Even though I’ve been to the National Holocaust Memorial Museum many times since its opening, it never gets any easier to see how innocent people suffered during that time period and the suffering that still remains because of the memory of it.
Again, today we tackled the topic of telling the difficult stories, stories that are hard for our visitors to hear. I was particularly struck by the choices that the museum made in terms of content and message of their special exhibition.
While the professionals at USHMM insisted that putting the visitor in the shoes of either victims or perpetrators is not their intention, it is so easy to relate to the idea of making choices. I particularly liked that the exhibit ends with the question “should I take the risk to help?” At first, I was wondering why the museum would have chosen to place the question at the end of the exhibit as opposed to the beginning, but I think that the idea of neighbors and the inclusion several themes that we can all recognize sort of puts the visitor in that frame of mind from the beginning, anyway. These were just a couple of the USHMM’s choices that shaped my visitor experience.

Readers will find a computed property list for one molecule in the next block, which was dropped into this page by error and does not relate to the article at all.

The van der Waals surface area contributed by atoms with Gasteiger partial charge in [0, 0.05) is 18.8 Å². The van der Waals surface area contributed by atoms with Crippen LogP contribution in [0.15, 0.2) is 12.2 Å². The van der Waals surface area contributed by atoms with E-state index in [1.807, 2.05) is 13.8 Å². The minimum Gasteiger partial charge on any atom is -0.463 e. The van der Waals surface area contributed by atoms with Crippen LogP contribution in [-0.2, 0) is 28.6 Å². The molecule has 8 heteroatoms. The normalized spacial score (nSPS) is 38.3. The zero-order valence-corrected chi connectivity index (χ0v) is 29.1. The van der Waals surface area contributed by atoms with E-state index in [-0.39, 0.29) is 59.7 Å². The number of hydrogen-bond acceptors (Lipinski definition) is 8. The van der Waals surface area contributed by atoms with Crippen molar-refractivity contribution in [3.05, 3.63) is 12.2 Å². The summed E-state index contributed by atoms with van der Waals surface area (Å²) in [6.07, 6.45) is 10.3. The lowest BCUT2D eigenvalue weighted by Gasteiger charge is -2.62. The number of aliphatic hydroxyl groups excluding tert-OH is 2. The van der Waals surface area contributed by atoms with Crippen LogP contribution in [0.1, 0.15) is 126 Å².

I think that my take away from today will be the big theme from the exhibit: the choices that we make affect others in profound ways. The choices that I make as a museum professional will affect my visitors, my coworkers, my community, and other stakeholders. Taking a step back, trying to see issues from a variety of perspectives, working in diverse groups, all of these things may help us to make better choices. As we learned today, we may all make bad decisions from time to time, but we shouldn’t let that hold us back when we have opportunities to choose wisely in the future.